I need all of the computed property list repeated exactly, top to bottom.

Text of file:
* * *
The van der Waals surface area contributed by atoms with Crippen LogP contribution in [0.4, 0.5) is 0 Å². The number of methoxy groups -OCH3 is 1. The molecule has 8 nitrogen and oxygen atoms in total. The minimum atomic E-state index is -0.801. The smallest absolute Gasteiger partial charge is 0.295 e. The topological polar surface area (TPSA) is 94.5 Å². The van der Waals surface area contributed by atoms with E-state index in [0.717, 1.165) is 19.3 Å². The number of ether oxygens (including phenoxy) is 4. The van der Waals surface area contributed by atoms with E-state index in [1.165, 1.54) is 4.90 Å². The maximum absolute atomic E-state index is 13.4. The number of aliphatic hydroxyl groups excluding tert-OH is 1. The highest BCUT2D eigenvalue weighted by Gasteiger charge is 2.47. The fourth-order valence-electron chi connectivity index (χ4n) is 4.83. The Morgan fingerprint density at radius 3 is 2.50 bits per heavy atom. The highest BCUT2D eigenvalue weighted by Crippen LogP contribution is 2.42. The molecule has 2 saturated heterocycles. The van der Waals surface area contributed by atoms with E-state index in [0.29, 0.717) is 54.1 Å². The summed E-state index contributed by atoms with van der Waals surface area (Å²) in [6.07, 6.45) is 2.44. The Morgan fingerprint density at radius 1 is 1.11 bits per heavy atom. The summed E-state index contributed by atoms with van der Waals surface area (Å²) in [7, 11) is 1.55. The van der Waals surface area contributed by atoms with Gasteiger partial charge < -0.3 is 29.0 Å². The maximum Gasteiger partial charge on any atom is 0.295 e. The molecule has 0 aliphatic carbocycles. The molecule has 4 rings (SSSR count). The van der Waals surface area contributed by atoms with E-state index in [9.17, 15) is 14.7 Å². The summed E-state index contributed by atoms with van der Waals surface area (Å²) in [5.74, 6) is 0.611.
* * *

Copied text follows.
The van der Waals surface area contributed by atoms with Crippen LogP contribution in [0.4, 0.5) is 0 Å². The number of methoxy groups -OCH3 is 1. The molecule has 8 nitrogen and oxygen atoms in total. The minimum atomic E-state index is -0.801. The smallest absolute Gasteiger partial charge is 0.295 e. The topological polar surface area (TPSA) is 94.5 Å². The van der Waals surface area contributed by atoms with E-state index in [0.717, 1.165) is 19.3 Å². The number of ether oxygens (including phenoxy) is 4. The van der Waals surface area contributed by atoms with E-state index in [1.165, 1.54) is 4.90 Å². The maximum absolute atomic E-state index is 13.4. The number of aliphatic hydroxyl groups excluding tert-OH is 1. The highest BCUT2D eigenvalue weighted by Gasteiger charge is 2.47. The fourth-order valence-electron chi connectivity index (χ4n) is 4.83. The Morgan fingerprint density at radius 3 is 2.50 bits per heavy atom. The highest BCUT2D eigenvalue weighted by Crippen LogP contribution is 2.42. The molecule has 2 saturated heterocycles. The van der Waals surface area contributed by atoms with E-state index in [0.29, 0.717) is 54.1 Å². The summed E-state index contributed by atoms with van der Waals surface area (Å²) in [6.07, 6.45) is 2.44. The Morgan fingerprint density at radius 1 is 1.11 bits per heavy atom. The summed E-state index contributed by atoms with van der Waals surface area (Å²) in [7, 11) is 1.55. The van der Waals surface area contributed by atoms with Gasteiger partial charge < -0.3 is 29.0 Å². The maximum Gasteiger partial charge on any atom is 0.295 e. The molecule has 0 aliphatic carbocycles. The molecule has 4 rings (SSSR count). The van der Waals surface area contributed by atoms with E-state index in [9.17, 15) is 14.7 Å². The summed E-state index contributed by atoms with van der Waals surface area (Å²) in [5.74, 6) is 0.611.